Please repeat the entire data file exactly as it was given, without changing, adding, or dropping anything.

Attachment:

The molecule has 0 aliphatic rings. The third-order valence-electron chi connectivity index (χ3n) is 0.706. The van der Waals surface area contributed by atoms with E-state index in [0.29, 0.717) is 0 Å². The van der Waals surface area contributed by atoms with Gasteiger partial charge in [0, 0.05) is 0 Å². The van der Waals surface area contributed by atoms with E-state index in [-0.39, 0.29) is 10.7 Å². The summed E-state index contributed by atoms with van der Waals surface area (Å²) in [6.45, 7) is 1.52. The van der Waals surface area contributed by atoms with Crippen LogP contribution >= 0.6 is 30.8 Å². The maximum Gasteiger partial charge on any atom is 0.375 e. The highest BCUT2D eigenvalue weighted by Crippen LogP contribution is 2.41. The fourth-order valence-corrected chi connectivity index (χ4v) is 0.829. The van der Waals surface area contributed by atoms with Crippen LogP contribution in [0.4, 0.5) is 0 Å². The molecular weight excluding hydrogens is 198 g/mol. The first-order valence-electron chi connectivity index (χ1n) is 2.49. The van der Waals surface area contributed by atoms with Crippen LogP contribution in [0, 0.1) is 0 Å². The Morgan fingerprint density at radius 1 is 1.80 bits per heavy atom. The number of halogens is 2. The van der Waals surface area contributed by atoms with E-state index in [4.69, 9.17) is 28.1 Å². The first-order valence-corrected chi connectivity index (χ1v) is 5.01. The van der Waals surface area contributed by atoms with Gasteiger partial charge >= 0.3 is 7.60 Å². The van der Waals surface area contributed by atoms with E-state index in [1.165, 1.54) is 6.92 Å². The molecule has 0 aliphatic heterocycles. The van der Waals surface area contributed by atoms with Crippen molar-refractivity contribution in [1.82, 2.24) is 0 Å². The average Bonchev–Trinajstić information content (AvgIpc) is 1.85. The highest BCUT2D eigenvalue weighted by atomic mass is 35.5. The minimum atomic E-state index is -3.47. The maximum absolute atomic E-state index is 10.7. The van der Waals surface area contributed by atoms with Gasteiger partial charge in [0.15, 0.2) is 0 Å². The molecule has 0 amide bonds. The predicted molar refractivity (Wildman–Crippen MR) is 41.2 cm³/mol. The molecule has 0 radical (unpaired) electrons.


The molecule has 0 aliphatic rings. The third-order valence-electron chi connectivity index (χ3n) is 0.706. The van der Waals surface area contributed by atoms with E-state index in [0.29, 0.717) is 0 Å². The van der Waals surface area contributed by atoms with Gasteiger partial charge in [0, 0.05) is 0 Å². The van der Waals surface area contributed by atoms with E-state index in [-0.39, 0.29) is 10.7 Å². The summed E-state index contributed by atoms with van der Waals surface area (Å²) in [6.45, 7) is 1.52. The van der Waals surface area contributed by atoms with Crippen LogP contribution >= 0.6 is 30.8 Å². The maximum Gasteiger partial charge on any atom is 0.375 e. The highest BCUT2D eigenvalue weighted by Crippen LogP contribution is 2.41. The fourth-order valence-corrected chi connectivity index (χ4v) is 0.829. The van der Waals surface area contributed by atoms with Crippen LogP contribution in [0.4, 0.5) is 0 Å². The molecular weight excluding hydrogens is 198 g/mol. The first-order valence-electron chi connectivity index (χ1n) is 2.49. The van der Waals surface area contributed by atoms with Crippen LogP contribution in [0, 0.1) is 0 Å². The Morgan fingerprint density at radius 1 is 1.80 bits per heavy atom. The number of halogens is 2. The van der Waals surface area contributed by atoms with E-state index in [4.69, 9.17) is 28.1 Å². The first-order valence-corrected chi connectivity index (χ1v) is 5.01. The van der Waals surface area contributed by atoms with Gasteiger partial charge >= 0.3 is 7.60 Å². The van der Waals surface area contributed by atoms with E-state index in [1.165, 1.54) is 6.92 Å². The molecule has 0 aliphatic heterocycles. The van der Waals surface area contributed by atoms with Crippen molar-refractivity contribution in [1.82, 2.24) is 0 Å². The average Bonchev–Trinajstić information content (AvgIpc) is 1.85. The highest BCUT2D eigenvalue weighted by atomic mass is 35.5. The minimum atomic E-state index is -3.47. The maximum absolute atomic E-state index is 10.7. The van der Waals surface area contributed by atoms with Gasteiger partial charge in [0.15, 0.2) is 0 Å². The molecule has 0 amide bonds. The predicted molar refractivity (Wildman–Crippen MR) is 41.2 cm³/mol. The molecule has 0 radical (unpaired) electrons.